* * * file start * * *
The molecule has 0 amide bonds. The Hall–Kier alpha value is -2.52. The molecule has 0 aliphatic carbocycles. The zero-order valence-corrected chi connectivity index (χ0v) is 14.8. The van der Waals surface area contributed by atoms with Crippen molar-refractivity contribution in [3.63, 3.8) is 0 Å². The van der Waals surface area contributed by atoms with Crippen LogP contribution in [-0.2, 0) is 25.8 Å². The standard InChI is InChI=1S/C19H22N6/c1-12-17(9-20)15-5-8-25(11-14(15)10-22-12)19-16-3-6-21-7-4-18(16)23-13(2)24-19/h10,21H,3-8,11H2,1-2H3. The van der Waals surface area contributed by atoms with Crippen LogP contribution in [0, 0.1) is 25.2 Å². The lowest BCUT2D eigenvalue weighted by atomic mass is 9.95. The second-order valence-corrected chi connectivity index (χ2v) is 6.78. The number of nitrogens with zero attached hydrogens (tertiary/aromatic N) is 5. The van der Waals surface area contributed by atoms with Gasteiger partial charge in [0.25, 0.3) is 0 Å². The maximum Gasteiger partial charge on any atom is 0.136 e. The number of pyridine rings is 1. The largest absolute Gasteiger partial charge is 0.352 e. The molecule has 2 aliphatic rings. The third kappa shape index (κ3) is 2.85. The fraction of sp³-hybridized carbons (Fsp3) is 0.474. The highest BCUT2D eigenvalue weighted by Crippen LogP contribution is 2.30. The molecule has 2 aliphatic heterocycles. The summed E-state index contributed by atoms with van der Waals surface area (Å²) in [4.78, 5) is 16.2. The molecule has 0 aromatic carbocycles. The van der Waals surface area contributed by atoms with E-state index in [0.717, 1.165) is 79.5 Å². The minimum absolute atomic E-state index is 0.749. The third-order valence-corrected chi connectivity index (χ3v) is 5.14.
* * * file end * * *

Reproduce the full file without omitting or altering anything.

The molecule has 0 amide bonds. The Hall–Kier alpha value is -2.52. The molecule has 0 aliphatic carbocycles. The zero-order valence-corrected chi connectivity index (χ0v) is 14.8. The van der Waals surface area contributed by atoms with Crippen molar-refractivity contribution in [3.63, 3.8) is 0 Å². The van der Waals surface area contributed by atoms with Crippen LogP contribution in [-0.2, 0) is 25.8 Å². The standard InChI is InChI=1S/C19H22N6/c1-12-17(9-20)15-5-8-25(11-14(15)10-22-12)19-16-3-6-21-7-4-18(16)23-13(2)24-19/h10,21H,3-8,11H2,1-2H3. The van der Waals surface area contributed by atoms with Crippen LogP contribution in [0, 0.1) is 25.2 Å². The lowest BCUT2D eigenvalue weighted by atomic mass is 9.95. The second-order valence-corrected chi connectivity index (χ2v) is 6.78. The number of nitrogens with zero attached hydrogens (tertiary/aromatic N) is 5. The van der Waals surface area contributed by atoms with Gasteiger partial charge in [0.25, 0.3) is 0 Å². The maximum Gasteiger partial charge on any atom is 0.136 e. The number of pyridine rings is 1. The largest absolute Gasteiger partial charge is 0.352 e. The molecule has 2 aliphatic rings. The third kappa shape index (κ3) is 2.85. The fraction of sp³-hybridized carbons (Fsp3) is 0.474. The highest BCUT2D eigenvalue weighted by Crippen LogP contribution is 2.30. The molecule has 2 aliphatic heterocycles. The summed E-state index contributed by atoms with van der Waals surface area (Å²) in [4.78, 5) is 16.2. The molecule has 0 aromatic carbocycles. The van der Waals surface area contributed by atoms with E-state index in [0.717, 1.165) is 79.5 Å². The minimum absolute atomic E-state index is 0.749. The third-order valence-corrected chi connectivity index (χ3v) is 5.14.